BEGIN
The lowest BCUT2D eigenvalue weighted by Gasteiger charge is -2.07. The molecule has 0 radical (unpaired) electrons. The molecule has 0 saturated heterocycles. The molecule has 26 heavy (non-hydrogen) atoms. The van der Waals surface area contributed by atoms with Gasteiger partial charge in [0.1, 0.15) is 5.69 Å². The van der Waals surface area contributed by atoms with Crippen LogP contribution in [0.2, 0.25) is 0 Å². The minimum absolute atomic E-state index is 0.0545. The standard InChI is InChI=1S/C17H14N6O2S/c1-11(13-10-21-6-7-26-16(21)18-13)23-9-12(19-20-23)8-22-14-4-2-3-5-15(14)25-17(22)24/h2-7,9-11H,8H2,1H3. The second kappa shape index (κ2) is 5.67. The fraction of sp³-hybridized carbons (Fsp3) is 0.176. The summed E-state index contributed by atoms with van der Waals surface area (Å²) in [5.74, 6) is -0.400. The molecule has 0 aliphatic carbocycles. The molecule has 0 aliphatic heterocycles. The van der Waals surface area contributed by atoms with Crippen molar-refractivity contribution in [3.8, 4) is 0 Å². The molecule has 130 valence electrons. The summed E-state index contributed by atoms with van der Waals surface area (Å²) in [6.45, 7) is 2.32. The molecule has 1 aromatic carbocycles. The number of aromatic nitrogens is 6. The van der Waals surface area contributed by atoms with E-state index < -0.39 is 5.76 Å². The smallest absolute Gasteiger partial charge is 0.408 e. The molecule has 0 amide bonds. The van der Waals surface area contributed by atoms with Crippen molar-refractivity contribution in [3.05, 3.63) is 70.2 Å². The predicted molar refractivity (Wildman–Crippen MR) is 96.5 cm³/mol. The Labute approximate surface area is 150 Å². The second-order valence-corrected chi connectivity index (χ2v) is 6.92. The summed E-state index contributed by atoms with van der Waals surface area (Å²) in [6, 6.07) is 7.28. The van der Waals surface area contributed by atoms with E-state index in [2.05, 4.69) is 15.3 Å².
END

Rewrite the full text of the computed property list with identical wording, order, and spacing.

The lowest BCUT2D eigenvalue weighted by Gasteiger charge is -2.07. The molecule has 0 radical (unpaired) electrons. The molecule has 0 saturated heterocycles. The molecule has 26 heavy (non-hydrogen) atoms. The van der Waals surface area contributed by atoms with Gasteiger partial charge in [0.1, 0.15) is 5.69 Å². The van der Waals surface area contributed by atoms with Crippen LogP contribution in [0.2, 0.25) is 0 Å². The minimum absolute atomic E-state index is 0.0545. The standard InChI is InChI=1S/C17H14N6O2S/c1-11(13-10-21-6-7-26-16(21)18-13)23-9-12(19-20-23)8-22-14-4-2-3-5-15(14)25-17(22)24/h2-7,9-11H,8H2,1H3. The second kappa shape index (κ2) is 5.67. The fraction of sp³-hybridized carbons (Fsp3) is 0.176. The summed E-state index contributed by atoms with van der Waals surface area (Å²) in [5.74, 6) is -0.400. The molecule has 0 aliphatic carbocycles. The molecule has 0 aliphatic heterocycles. The van der Waals surface area contributed by atoms with Crippen molar-refractivity contribution in [3.8, 4) is 0 Å². The molecule has 130 valence electrons. The summed E-state index contributed by atoms with van der Waals surface area (Å²) in [6.45, 7) is 2.32. The molecule has 1 aromatic carbocycles. The number of aromatic nitrogens is 6. The van der Waals surface area contributed by atoms with E-state index < -0.39 is 5.76 Å². The smallest absolute Gasteiger partial charge is 0.408 e. The molecule has 0 amide bonds. The van der Waals surface area contributed by atoms with Crippen molar-refractivity contribution in [3.05, 3.63) is 70.2 Å². The predicted molar refractivity (Wildman–Crippen MR) is 96.5 cm³/mol. The Labute approximate surface area is 150 Å². The second-order valence-corrected chi connectivity index (χ2v) is 6.92. The summed E-state index contributed by atoms with van der Waals surface area (Å²) in [6, 6.07) is 7.28. The van der Waals surface area contributed by atoms with E-state index in [2.05, 4.69) is 15.3 Å².